Orioles outfielder Adam Jones did an interview with Jeff Passan of Yahoo Sports about black players in baseball, racism, former Red Sox pitcher Curt Schilling, and more. It’s a valuable conversation with a lot of hearty answers from Jones. He shared what he thought was the dumbest thing people say (“I don’t see color,”) and brushed off Schilling’s amateur investigation into racism.
Jones, who had said after Baltimore’s May 1 game that Boston fans had hurled racist insults and peanuts his way, talked about the city’s reputation as significantly more hateful than other places. He believes there are racist areas all over the country. (I’d argue, like I have before, that Boston stands out because its residents are so adamant that they can’t possibly be racist.)
Yahoo: How many times have you been called the N-word in Boston?
Jones: To me, a few. To others? Now, you can’t just single out Boston. That would be a cop-out. You go around the whole nation, and you hear fans get nasty. I don’t know if it has something to do how with how their day went. I understand people’s frustrations after they have a tough day. Could’ve had a tough day at work. Could’ve been fired. Wife could’ve chewed ‘em out. Kids could’ve gotten sick. I’m a fan of baseball, so I understand if you go laugh at a player when he’s 0 for 3 or somebody’s hitting .150 – baseball-related is perfectly suitable. The second you want to start cursing, let alcohol beat you up a little bit, yell profanity, get angry – that’s not the sport. And another thing I think ties into aggression with sports, especially with Twitter, Instagram, social media, is fantasy. I get guys like, “Hey, can you sign this for me?” I sign for them, and they’re like, “Hey, I’ve got you on my fantasy team. Do something.” Like … OK. How do you respond to that?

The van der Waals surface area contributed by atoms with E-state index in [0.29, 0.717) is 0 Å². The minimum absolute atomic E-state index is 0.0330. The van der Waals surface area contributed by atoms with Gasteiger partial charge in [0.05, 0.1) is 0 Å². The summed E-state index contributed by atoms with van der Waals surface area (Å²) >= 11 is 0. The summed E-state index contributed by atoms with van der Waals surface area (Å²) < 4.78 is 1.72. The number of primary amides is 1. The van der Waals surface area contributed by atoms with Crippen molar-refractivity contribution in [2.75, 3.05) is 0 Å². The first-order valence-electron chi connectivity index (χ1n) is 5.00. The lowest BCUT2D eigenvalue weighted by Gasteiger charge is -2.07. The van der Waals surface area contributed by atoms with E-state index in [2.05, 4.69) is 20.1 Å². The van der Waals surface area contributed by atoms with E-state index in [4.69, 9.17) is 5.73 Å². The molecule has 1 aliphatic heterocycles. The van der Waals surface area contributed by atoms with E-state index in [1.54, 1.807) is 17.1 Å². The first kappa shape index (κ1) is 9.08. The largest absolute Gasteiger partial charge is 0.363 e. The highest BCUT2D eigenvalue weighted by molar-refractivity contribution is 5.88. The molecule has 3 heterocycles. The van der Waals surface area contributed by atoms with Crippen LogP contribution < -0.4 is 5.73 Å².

At the end of the day, when this uniform is off, I try to be a normal person. But I understand it’s a different standard. Whenever we speak out or whenever anything happens to us, it’s all documented. In 2017, everything is going to be news quickly, quickly, quickly. I got so many calls after (Boston). My mom, she’s all upset. I’m her baby boy. She doesn’t want me to have to go through things like that. But I told her, that’s why I had to speak up about it.
Jones mentioned Schilling after Passan asked whether the Oriole felt alone speaking about race in baseball. Schilling had used the airtight evidence of rap music to make the argument that a person who listens to music with “nigga” in the lyrics would be hypocritical to be offended by someone calling them a “nigger.”
[Curt] Schilling is over there with his rants. He just wants an outlet. Somebody will take his call, take his rants. He can keep them for himself. Because he’s never experienced anything like I have. I’ll stick with what [Mark] McLemore said about it: Schilling, hell of a career. But he’s never been black, and he’s never played the outfield in Boston.